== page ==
It should be noted that no allocation of time has been made for the director to undertake ongoing self-learning, which in my view, is, or should be, a critical element of every director’s continuing professional development.
By way of support for this calculation method, a recent European Corporate Governance report identified that directors work on average 215 hours per board. The National Association of Corporate Directors suggested an annual average of 227.5 hours on board-related matters. The American Bar Association suggested an average slightly higher at 250 hours.
To accommodate the calculated hours (2148), they could work seven hours a day, seven days a week, for 44 weeks of the year. Alternatively, if they had one day a week off, they would work 51 weeks per annum. Working a 40-hour week, they would need to work 54 weeks' per annum. If the director were an employee, the chargeable hours per annum, after deductions for holidays, sickness, statutory holidays, etc., would be 1476 hours per annum. This is a staggering 672 hours or 17 working weeks (over 4 months) less than what they are committed to in their current director roles.
Now, explain to me how their workload is conducive to them or any other director giving the required thought, time, and energy to their role, little alone his or her life outside of work.
They are over-boarded, perhaps by three to five governance roles. Highlighting the second identified issue; how can we grow the pool of experienced directors if we have an elite group of directors who are just "trophy collectors".
Over-boarding is a significant issue and one that is not a popular topic of discussion at the board table. Why? Because it means having a tough conversation with directors who, in some cases, clearly have too many governance roles. Of course, it may well be you who is over-boarded.
Chairs and directors need to have a conversation, one that includes the executive team, to discuss how over-boarded directors may be impacting the performance of the board. If your board is brave enough to have that conversation, here are some suggested questions to start with:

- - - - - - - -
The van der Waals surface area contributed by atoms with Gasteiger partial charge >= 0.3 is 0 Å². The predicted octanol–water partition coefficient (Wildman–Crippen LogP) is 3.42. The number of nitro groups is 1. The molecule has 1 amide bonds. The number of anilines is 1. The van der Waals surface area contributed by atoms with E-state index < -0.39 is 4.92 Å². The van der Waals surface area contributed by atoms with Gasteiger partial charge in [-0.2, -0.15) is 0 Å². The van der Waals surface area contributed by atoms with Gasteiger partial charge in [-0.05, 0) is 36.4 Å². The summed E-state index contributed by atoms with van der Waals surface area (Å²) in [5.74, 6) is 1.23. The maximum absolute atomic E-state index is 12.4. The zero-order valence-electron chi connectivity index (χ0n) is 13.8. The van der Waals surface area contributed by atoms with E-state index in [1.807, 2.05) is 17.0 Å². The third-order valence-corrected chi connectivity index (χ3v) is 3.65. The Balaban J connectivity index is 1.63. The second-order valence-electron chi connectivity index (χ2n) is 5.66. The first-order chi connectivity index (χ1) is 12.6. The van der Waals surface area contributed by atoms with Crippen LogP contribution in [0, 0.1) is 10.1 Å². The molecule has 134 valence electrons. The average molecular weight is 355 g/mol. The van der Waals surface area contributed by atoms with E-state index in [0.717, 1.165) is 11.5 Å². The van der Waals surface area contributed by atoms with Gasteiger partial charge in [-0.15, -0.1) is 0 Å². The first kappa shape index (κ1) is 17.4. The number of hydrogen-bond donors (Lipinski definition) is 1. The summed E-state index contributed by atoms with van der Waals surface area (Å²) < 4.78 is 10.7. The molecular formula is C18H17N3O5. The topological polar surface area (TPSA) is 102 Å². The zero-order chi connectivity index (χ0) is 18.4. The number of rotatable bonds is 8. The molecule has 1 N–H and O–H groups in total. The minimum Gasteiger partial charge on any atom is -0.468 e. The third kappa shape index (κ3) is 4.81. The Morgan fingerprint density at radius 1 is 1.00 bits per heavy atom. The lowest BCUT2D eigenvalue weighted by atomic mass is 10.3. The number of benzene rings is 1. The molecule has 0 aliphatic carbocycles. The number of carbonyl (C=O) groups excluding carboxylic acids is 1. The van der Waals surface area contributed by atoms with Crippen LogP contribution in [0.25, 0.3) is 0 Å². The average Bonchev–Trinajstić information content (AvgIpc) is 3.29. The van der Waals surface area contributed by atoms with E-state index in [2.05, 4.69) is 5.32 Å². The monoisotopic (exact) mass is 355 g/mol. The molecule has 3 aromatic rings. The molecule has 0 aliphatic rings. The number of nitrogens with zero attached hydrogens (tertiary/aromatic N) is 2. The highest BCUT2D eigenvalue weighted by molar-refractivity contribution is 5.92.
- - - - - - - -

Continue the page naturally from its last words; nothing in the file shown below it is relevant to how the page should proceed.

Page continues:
How many, is too many boards?
What is the standard of performance we want from our directors?
How will we measure that?
What process do we have to keep track of the number of boards our directors sit on?
Is there a formal process of request that a director must use before considering or accepting another role?
For a director to reach our desired level of performance, how much time should they have available to devote to the roles requirements: meeting preparation, staying current on industry/sector trends, etc., committee work, self-guided learning, etc.
Starting with those questions will at the least illicit some discussion and probably some interesting insights into your board's view of the commitment required to be an engaged and proficient director. It will also identify those directors who see this whole matter as a storm in a teacup. However, that kind of attitude should raise a red flag. If directors do not see over-boarding as an issue, what else are they missing or ignoring, if it does not suit them?